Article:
Peer-reviewed journal articles
Develop knowledge activists! European Management Journal Vol. 15, No. 5 October 1997 pp.475-483
- Ikujiro Nonaka, Georg von Krogh and Kazuo Ichijo introduce the knowledge activist as a knowledge enabler. A knowledge activist is someone, some group or department that takes on particular responsibility for energizing and coordinating knowledge creation efforts throughout the corporation. Therefore, he acts in three roles: as a catalyst of knowledge creation, as a connector of knowledge creation initiatives and as a merchant of foresight.
To catalyze social processes of knowledge creation, a knowledge activist formulates 'process triggers' and creates space or context for knowledge creation. The concepts of microcommunities of knowledge, imagined communities and shared maps of cooperation help the knowledge activist to connect knowledge creation initiatives: since there are limits to the number of participants in microcommunities, the knowledge activist establishes imagined communities, whereby shared maps of cooperation are important. As a merchant of foresight, the knowledge activist finally provides overall direction to the knowledge creation taking place in various microcommunities.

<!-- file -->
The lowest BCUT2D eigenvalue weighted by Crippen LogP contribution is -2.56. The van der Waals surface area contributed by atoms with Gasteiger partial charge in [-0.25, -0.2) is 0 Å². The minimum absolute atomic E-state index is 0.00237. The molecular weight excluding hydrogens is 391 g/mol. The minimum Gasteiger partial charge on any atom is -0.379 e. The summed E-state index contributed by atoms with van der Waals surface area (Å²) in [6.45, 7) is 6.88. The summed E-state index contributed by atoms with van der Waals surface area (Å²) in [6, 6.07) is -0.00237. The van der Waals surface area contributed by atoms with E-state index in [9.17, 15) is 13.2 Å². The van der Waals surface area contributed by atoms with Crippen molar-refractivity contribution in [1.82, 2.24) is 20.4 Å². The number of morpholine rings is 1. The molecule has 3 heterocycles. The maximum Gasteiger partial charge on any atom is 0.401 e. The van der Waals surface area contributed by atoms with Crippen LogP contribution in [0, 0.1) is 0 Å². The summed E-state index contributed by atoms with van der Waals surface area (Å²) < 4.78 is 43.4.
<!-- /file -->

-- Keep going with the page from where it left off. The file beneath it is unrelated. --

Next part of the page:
The authors warn of three possible misconceptions and pitfalls of knowledge activism. First, the task of a knowledge activist is to enable, not control knowledge creation. Second, knowledge activism is not only about connecting others, but also about ensuring self-connections. Finally, lack of knowledge creation should not be covered up by establishing a knowledge activist.
Knowledge activism finds different sources in different companies. As possible options, the corporate R&D center, strategists, knowledge and technology transfer units are discussed as well as individuals or departments as knowledge activists. The 'TORIDAS' project at Maekawa serves as an illustration of the knowledge activist concept.
Approximate single linkage cluster analysis of large data sets in high-dimensional spaces. Computational Statistics & Data Analysis1997 Vol.23 No.1 pp.29-43
||Eddy, W.F., Mockus, A, Oue, S.